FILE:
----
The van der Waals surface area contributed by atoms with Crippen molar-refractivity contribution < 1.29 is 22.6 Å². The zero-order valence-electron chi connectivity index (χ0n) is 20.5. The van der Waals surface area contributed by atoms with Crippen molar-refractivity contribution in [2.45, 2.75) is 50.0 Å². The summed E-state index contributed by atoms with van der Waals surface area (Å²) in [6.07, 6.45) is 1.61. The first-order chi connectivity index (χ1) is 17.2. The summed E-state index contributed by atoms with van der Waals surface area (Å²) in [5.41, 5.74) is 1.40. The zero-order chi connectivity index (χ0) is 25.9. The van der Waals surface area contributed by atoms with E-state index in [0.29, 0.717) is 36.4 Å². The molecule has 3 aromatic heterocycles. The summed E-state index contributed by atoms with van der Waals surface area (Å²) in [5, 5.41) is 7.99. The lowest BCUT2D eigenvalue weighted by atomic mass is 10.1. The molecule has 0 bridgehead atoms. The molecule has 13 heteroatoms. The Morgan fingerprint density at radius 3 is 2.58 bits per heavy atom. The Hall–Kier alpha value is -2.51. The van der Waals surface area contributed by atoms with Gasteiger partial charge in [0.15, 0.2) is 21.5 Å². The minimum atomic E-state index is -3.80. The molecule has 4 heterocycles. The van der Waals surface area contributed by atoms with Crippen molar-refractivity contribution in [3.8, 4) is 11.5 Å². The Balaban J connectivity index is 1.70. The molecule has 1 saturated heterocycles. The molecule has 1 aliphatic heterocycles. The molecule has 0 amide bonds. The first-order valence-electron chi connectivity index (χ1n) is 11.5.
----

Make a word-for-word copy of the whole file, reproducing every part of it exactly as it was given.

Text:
The van der Waals surface area contributed by atoms with Crippen molar-refractivity contribution < 1.29 is 22.6 Å². The zero-order valence-electron chi connectivity index (χ0n) is 20.5. The van der Waals surface area contributed by atoms with Crippen molar-refractivity contribution in [2.45, 2.75) is 50.0 Å². The summed E-state index contributed by atoms with van der Waals surface area (Å²) in [6.07, 6.45) is 1.61. The first-order chi connectivity index (χ1) is 17.2. The summed E-state index contributed by atoms with van der Waals surface area (Å²) in [5.41, 5.74) is 1.40. The zero-order chi connectivity index (χ0) is 25.9. The van der Waals surface area contributed by atoms with E-state index in [0.29, 0.717) is 36.4 Å². The molecule has 3 aromatic heterocycles. The summed E-state index contributed by atoms with van der Waals surface area (Å²) in [5, 5.41) is 7.99. The lowest BCUT2D eigenvalue weighted by atomic mass is 10.1. The molecule has 0 bridgehead atoms. The molecule has 13 heteroatoms. The Morgan fingerprint density at radius 3 is 2.58 bits per heavy atom. The Hall–Kier alpha value is -2.51. The van der Waals surface area contributed by atoms with Gasteiger partial charge in [0.15, 0.2) is 21.5 Å². The minimum atomic E-state index is -3.80. The molecule has 4 heterocycles. The van der Waals surface area contributed by atoms with Crippen molar-refractivity contribution in [3.8, 4) is 11.5 Å². The Balaban J connectivity index is 1.70. The molecule has 1 saturated heterocycles. The molecule has 1 aliphatic heterocycles. The molecule has 0 amide bonds. The first-order valence-electron chi connectivity index (χ1n) is 11.5.